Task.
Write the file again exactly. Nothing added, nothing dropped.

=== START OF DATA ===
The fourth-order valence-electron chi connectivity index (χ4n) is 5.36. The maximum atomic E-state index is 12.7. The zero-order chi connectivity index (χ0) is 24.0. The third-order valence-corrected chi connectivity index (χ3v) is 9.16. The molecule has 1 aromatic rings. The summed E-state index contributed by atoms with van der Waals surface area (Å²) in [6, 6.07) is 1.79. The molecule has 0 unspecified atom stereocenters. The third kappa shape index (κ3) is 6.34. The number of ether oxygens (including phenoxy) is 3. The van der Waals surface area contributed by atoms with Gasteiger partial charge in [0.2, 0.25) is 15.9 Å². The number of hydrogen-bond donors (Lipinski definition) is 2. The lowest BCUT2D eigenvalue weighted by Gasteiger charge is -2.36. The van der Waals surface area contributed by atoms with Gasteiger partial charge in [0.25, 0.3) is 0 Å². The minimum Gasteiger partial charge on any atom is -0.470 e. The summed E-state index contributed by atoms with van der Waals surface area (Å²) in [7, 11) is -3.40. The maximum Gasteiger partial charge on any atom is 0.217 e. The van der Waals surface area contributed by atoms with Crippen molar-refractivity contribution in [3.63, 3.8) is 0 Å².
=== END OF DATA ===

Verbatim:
The fourth-order valence-electron chi connectivity index (χ4n) is 5.36. The maximum atomic E-state index is 12.7. The zero-order chi connectivity index (χ0) is 24.0. The third-order valence-corrected chi connectivity index (χ3v) is 9.16. The molecule has 1 aromatic rings. The summed E-state index contributed by atoms with van der Waals surface area (Å²) in [6, 6.07) is 1.79. The molecule has 0 unspecified atom stereocenters. The third kappa shape index (κ3) is 6.34. The number of ether oxygens (including phenoxy) is 3. The van der Waals surface area contributed by atoms with Gasteiger partial charge in [0.2, 0.25) is 15.9 Å². The number of hydrogen-bond donors (Lipinski definition) is 2. The lowest BCUT2D eigenvalue weighted by Gasteiger charge is -2.36. The van der Waals surface area contributed by atoms with Gasteiger partial charge in [0.25, 0.3) is 0 Å². The minimum Gasteiger partial charge on any atom is -0.470 e. The summed E-state index contributed by atoms with van der Waals surface area (Å²) in [7, 11) is -3.40. The maximum Gasteiger partial charge on any atom is 0.217 e. The van der Waals surface area contributed by atoms with Crippen molar-refractivity contribution in [3.63, 3.8) is 0 Å².